Thursday, September 15, 2005

One Block of Fish -- Two Delicious Meals

With places like Sasabune and Yabu in the Sawtelle area, one doesn’t have to travel far for melt-in-your-mouth sushi. But you’ll find yourself driving to the ATM quite frequently. It’s a fact, good sushi isn’t cheap and neither are those aforementioned places. So do what I do when you’re checking account is in double digits. Go buy your own block of fish!

After checking out all the Japanese markets on Sawtelle and Mitsuwa on Centinela, I found my tuna block. I think I spent about $12. I thought about going to Ralph’s, but I had been warned by my friends to go to a Japanese market instead. It is said that the fish meat is injected with food coloring to feign freshness. Terrible.

Here’s my seared tuna salad. Cut the block in half and dipped it in sesame seeds with a little salt. Sear both sides for about 2 minutes on medium heat until an 1/8 of an inch is browned. Slice up some green onions (curly style) and make your own marinade. You can use Angelo Pietro’s fantastic dressing or just conjure up a soy sauce/vinegar/sugar/sesame oil dressing in a matter of seconds.

The remaining half of the block requires no cooking. Just sashimi it with a few radish sprouts. Instead of using plain sauce, I like to microplane garlic and ginger and mix it in with the soy sauce. I had it this way in Hong Kong and haven't eaten sushi any other way.

For a side dish I like to eat cold tofu with soy sauce, furikake, bonito flakes and sesame oil. And also a cold wakame (seaweed) salad which consists of salt, sugar, vinegar, white pepper and sesame seeds. Enjoy.


BoLA said...

And you didn't call Mac and me to come over?! :O --> Me in shock, me in denial! LOL!

Yum! Maguro is one of my all-time faves. Maybe you should come over with Mac to my next family's a FOOD HEAVEN! haha! Especially for fresh sashimi.

By the way, I am SO looking forward to Sunday's B-B-Que! Bring it b/c you know I will! ;)

KirkK said...

There are markets who treat the maguro with Carbon Monoxide to extend the life of the product after a while you can tell when the tuna has been treated. Though it is outlawed in Japan - it is perfectly legal here in the US, and doesn't even have to be labeled as smoked - because the carbon monoxide treatment leaves no smoke flavor.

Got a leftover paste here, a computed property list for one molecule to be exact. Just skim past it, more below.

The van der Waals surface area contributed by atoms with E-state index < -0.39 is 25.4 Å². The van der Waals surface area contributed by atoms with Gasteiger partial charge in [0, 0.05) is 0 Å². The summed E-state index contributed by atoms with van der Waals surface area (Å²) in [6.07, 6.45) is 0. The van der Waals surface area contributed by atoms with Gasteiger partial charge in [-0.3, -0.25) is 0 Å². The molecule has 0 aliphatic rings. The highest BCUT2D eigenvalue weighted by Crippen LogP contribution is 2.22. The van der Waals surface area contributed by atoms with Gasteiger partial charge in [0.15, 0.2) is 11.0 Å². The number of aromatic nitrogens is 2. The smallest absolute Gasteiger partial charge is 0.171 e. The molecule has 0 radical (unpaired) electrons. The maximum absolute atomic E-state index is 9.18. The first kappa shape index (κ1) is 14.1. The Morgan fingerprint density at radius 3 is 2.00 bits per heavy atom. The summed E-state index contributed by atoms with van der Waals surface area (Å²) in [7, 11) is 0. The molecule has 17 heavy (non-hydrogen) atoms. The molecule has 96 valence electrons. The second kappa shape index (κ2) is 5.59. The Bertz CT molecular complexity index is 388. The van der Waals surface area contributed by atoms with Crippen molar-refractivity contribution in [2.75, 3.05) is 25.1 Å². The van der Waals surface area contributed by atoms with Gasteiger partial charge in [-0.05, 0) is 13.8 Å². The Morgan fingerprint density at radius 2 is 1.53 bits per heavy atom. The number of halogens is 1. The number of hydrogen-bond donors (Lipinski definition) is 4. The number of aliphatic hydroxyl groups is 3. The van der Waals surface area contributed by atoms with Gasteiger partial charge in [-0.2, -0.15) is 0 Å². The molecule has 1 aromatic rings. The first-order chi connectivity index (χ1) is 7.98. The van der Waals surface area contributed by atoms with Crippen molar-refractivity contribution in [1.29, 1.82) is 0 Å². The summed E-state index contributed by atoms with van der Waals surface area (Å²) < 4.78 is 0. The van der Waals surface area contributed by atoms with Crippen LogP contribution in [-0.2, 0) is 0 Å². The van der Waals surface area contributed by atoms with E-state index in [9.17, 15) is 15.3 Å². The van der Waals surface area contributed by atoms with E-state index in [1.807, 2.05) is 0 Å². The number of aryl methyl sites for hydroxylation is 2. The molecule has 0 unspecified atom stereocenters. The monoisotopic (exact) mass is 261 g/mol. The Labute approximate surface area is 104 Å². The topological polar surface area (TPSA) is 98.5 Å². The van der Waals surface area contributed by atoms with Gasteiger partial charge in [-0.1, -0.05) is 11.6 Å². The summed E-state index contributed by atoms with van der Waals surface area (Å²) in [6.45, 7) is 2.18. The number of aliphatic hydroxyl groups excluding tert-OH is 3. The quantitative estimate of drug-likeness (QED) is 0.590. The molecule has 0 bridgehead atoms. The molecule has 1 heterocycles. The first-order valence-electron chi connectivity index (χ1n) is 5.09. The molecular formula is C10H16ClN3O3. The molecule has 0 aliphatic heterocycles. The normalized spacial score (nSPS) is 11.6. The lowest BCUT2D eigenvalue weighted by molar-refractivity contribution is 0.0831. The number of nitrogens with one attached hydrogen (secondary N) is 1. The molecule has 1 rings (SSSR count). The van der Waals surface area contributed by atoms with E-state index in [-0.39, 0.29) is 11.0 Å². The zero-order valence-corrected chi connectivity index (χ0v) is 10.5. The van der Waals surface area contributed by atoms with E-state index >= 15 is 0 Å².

eatdrinknbmerry said...

Thanks Kirkk. So do you think Ralph's is doing the same thing? Or are they doing something entirely different.

KirkK said...

Dylan - When I moved to LA from Honolulu I was really shocked at the poor quality of fish at those supermarket chains - I had one really bad experience at Vons, where I was sold a half spoiled, smelly, piece of salmon, took it back and got into an argument with the fish/meat dept Manager who tried to convince me it was perfectly good - I ended up asking him for a microwave - I told him since I already paid for it, and if it's so damn good, let's heat up a piece in the microwave and I want you to eat it! Well you get the drift! Let me ask you, since you need really good grade fish for these types of dishes - would you eat sashimi from Ralph's? I used to (and still do drive all the way from San Diego)get my Maguro from either Marukai, Mitsuwa, Nijiya, or Santa Monica seafood. If you hit Marukai at the right time(not busy) and order a good quantity - say 1 1/2lb the fish cutter will actually go ahead a bring the whole fish out and cut it for you there! I know it's a bit more expensive, IMHO worth it! I enjoy reading about what you're eating!
Take Care,

eatdrinknbmerry said...

Thanks Kirk. You're right about Ralph's. I bought it there once b/c i actually didn't like the 'color' of the fish sold at all the japanese places. Obviously i was fooled by Ralph's tainting process.

Did the guy eat the fish??? haha. funny stuff.

Do you usually get the prepackaged fish or ask the butcher to cut a piece off the whole fish? Besides Nijija and Mitsuwa, i found two mom&pop shops that sold fish in a display case.

Thanks for reading my blog Kirk.

KirkK said...

Hey Dylan - No I got my money back - even he knew how crappy that piece of fish was. I'll buy prepackaged stuff from Marukai - but will use the timing strategy if possible - that is, if the fish dept is not busy, there's no portion of fish that fits what I need, and the guy looks like he'll do it, i'll get a fresh cut. At Nijiya and Mitsuwa, I do the "poke" test - poke the fish to see how resilient the flesh is; it should rebound pretty quickly, and the liquid test - I turn the package to make sure liquid has not been leeching out of the filet, a sure sign the fish has been around too long. And I'm still not ensured of a great cut. If you have a Mom & Pop, get to know the fish Guy, once you develop a relationship, he'll most likely give you the "scoop".

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